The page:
On May 6, 2009, students, staff, faculty, and community members gathered at the Ali Center to recognize students and members of Central High School's Law and Government Magnet Partnership with the University of Louisville Brandeis School of Law. Please refer to the attached program for more details.
Click on each photo to view a larger image.
Also, everyone is invited to attend their press conference scheduled for Monday, April 20 at 10 AM in the Judicial Center (2nd floor Attorneys Room) as they announce the results of this year's Judicial Evaluation of Jefferson Circuit and Family Court judges. Many of whom have sat and ruled on recent highly publicized cases including the Bellarmine student Katie McCoy trial (Judge Susan Shultz Gibson), PRP student Max Gilpin trial (Judge Mitchell Perry) and the recent Eeron Harper murder trial (Judge James Shake).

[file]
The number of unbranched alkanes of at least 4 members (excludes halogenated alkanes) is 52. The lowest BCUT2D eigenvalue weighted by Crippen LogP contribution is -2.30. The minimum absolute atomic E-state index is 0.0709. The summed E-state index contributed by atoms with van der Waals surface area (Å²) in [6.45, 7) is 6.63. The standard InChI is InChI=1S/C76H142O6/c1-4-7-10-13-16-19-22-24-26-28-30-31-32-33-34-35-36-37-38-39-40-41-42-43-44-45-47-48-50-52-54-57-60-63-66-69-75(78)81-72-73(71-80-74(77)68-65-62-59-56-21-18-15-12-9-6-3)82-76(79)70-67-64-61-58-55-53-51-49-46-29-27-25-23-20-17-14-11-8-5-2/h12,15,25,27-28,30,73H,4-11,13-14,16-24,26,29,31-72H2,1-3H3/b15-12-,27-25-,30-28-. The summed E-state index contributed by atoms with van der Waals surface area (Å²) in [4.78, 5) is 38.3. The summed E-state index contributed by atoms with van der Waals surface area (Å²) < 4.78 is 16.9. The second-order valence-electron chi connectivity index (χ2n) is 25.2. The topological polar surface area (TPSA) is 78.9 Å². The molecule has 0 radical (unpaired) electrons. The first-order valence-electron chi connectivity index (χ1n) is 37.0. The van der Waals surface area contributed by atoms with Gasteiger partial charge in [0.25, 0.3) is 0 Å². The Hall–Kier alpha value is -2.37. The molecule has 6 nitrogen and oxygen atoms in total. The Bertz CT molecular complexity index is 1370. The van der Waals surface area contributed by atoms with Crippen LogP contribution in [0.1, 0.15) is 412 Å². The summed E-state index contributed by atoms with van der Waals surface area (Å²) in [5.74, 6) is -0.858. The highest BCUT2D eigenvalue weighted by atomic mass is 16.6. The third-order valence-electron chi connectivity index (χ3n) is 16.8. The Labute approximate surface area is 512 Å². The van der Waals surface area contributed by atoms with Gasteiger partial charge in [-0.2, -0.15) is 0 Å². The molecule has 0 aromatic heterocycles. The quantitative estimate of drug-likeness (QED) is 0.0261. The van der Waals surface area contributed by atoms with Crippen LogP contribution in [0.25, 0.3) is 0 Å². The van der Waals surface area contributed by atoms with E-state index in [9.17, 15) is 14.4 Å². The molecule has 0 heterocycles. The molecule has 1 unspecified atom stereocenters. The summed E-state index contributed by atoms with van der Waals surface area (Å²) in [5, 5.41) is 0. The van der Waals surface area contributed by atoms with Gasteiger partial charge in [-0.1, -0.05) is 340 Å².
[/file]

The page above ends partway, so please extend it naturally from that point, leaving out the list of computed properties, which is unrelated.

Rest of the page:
The conference is open to the public.
Left to right: Arbitrators Dr. Prof. Christian Schwartz (Netherlands), Prof. Janet Walker (Canada) and Ziva Filipic (Slovenia), University of Louisville Brandeis School of Law teammates Marshall Casey, Rebecca Simms, UNAM teammates Luis Paz and Angelica Huacuja
The Willem Vis International Commercial Arbitration Moot involved 233 teams representing 59 countries and 1,500 students. Fifty-three United States law schools were represented, although the University of Louisville Brandeis School of Law team was the only team representing Kentucky. There were more than 600 arbitrators from around the world – drawn from law firms and law school faculties – comprised the three-person panels that heard more than 1,000 arbitrations.